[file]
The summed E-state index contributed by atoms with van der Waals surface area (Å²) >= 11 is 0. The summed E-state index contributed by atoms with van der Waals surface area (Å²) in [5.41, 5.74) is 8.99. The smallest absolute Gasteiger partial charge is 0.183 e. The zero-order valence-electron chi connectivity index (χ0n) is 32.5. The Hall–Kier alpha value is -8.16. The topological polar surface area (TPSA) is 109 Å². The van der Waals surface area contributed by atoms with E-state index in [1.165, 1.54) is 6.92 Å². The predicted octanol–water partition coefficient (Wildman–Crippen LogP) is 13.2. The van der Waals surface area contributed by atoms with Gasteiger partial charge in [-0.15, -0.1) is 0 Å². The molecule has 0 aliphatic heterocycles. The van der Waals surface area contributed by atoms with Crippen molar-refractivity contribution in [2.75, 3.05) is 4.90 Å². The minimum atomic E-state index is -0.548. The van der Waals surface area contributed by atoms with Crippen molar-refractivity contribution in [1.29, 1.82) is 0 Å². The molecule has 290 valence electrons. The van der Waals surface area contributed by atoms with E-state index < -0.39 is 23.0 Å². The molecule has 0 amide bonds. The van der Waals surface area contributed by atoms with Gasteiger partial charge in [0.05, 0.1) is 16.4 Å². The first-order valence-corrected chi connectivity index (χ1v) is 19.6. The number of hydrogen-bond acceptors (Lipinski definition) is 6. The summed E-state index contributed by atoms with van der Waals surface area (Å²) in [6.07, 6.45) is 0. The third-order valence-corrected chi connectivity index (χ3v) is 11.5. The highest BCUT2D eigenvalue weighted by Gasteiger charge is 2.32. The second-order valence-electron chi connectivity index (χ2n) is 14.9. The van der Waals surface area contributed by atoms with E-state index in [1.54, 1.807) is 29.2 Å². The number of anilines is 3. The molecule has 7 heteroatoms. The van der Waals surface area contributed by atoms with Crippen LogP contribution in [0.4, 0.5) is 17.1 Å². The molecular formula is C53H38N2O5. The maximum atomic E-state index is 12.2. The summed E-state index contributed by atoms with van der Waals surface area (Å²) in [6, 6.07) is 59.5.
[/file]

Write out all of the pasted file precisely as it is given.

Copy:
The summed E-state index contributed by atoms with van der Waals surface area (Å²) >= 11 is 0. The summed E-state index contributed by atoms with van der Waals surface area (Å²) in [5.41, 5.74) is 8.99. The smallest absolute Gasteiger partial charge is 0.183 e. The zero-order valence-electron chi connectivity index (χ0n) is 32.5. The Hall–Kier alpha value is -8.16. The topological polar surface area (TPSA) is 109 Å². The van der Waals surface area contributed by atoms with E-state index in [1.165, 1.54) is 6.92 Å². The predicted octanol–water partition coefficient (Wildman–Crippen LogP) is 13.2. The van der Waals surface area contributed by atoms with Gasteiger partial charge in [-0.15, -0.1) is 0 Å². The molecule has 0 aliphatic heterocycles. The van der Waals surface area contributed by atoms with Crippen molar-refractivity contribution in [2.75, 3.05) is 4.90 Å². The minimum atomic E-state index is -0.548. The van der Waals surface area contributed by atoms with Crippen molar-refractivity contribution in [1.29, 1.82) is 0 Å². The molecule has 290 valence electrons. The van der Waals surface area contributed by atoms with E-state index < -0.39 is 23.0 Å². The molecule has 0 amide bonds. The van der Waals surface area contributed by atoms with Gasteiger partial charge in [0.05, 0.1) is 16.4 Å². The first-order valence-corrected chi connectivity index (χ1v) is 19.6. The number of hydrogen-bond acceptors (Lipinski definition) is 6. The summed E-state index contributed by atoms with van der Waals surface area (Å²) in [6.07, 6.45) is 0. The third-order valence-corrected chi connectivity index (χ3v) is 11.5. The highest BCUT2D eigenvalue weighted by Gasteiger charge is 2.32. The second-order valence-electron chi connectivity index (χ2n) is 14.9. The van der Waals surface area contributed by atoms with E-state index in [1.54, 1.807) is 29.2 Å². The number of anilines is 3. The molecule has 7 heteroatoms. The van der Waals surface area contributed by atoms with Crippen LogP contribution in [0.4, 0.5) is 17.1 Å². The molecular formula is C53H38N2O5. The maximum atomic E-state index is 12.2. The summed E-state index contributed by atoms with van der Waals surface area (Å²) in [6, 6.07) is 59.5.